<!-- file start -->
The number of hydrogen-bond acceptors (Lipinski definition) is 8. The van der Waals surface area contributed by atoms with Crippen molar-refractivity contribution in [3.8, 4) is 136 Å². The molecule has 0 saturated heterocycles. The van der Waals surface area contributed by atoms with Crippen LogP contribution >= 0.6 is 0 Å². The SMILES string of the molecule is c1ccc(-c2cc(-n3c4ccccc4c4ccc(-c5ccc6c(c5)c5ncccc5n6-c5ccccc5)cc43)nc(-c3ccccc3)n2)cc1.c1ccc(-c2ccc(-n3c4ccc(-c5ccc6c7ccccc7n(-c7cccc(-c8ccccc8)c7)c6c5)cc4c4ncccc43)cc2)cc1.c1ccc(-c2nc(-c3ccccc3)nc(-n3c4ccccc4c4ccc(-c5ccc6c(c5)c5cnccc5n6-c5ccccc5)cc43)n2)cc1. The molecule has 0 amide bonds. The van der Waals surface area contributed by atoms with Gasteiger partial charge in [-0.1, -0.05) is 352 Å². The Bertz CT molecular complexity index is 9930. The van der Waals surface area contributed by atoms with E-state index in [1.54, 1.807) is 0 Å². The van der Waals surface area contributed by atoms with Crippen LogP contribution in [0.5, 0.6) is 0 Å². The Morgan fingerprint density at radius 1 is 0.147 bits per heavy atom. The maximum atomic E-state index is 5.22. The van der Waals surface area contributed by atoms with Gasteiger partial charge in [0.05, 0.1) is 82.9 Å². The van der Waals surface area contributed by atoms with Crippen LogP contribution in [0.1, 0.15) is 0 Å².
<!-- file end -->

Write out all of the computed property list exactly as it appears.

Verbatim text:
The number of hydrogen-bond acceptors (Lipinski definition) is 8. The van der Waals surface area contributed by atoms with Crippen molar-refractivity contribution in [3.8, 4) is 136 Å². The molecule has 0 saturated heterocycles. The van der Waals surface area contributed by atoms with Crippen LogP contribution >= 0.6 is 0 Å². The SMILES string of the molecule is c1ccc(-c2cc(-n3c4ccccc4c4ccc(-c5ccc6c(c5)c5ncccc5n6-c5ccccc5)cc43)nc(-c3ccccc3)n2)cc1.c1ccc(-c2ccc(-n3c4ccc(-c5ccc6c7ccccc7n(-c7cccc(-c8ccccc8)c7)c6c5)cc4c4ncccc43)cc2)cc1.c1ccc(-c2nc(-c3ccccc3)nc(-n3c4ccccc4c4ccc(-c5ccc6c(c5)c5cnccc5n6-c5ccccc5)cc43)n2)cc1. The molecule has 0 amide bonds. The van der Waals surface area contributed by atoms with Gasteiger partial charge in [-0.1, -0.05) is 352 Å². The Bertz CT molecular complexity index is 9930. The van der Waals surface area contributed by atoms with E-state index in [1.54, 1.807) is 0 Å². The van der Waals surface area contributed by atoms with Crippen LogP contribution in [0.5, 0.6) is 0 Å². The Morgan fingerprint density at radius 1 is 0.147 bits per heavy atom. The maximum atomic E-state index is 5.22. The van der Waals surface area contributed by atoms with Gasteiger partial charge in [0.05, 0.1) is 82.9 Å². The van der Waals surface area contributed by atoms with Crippen LogP contribution in [0.1, 0.15) is 0 Å².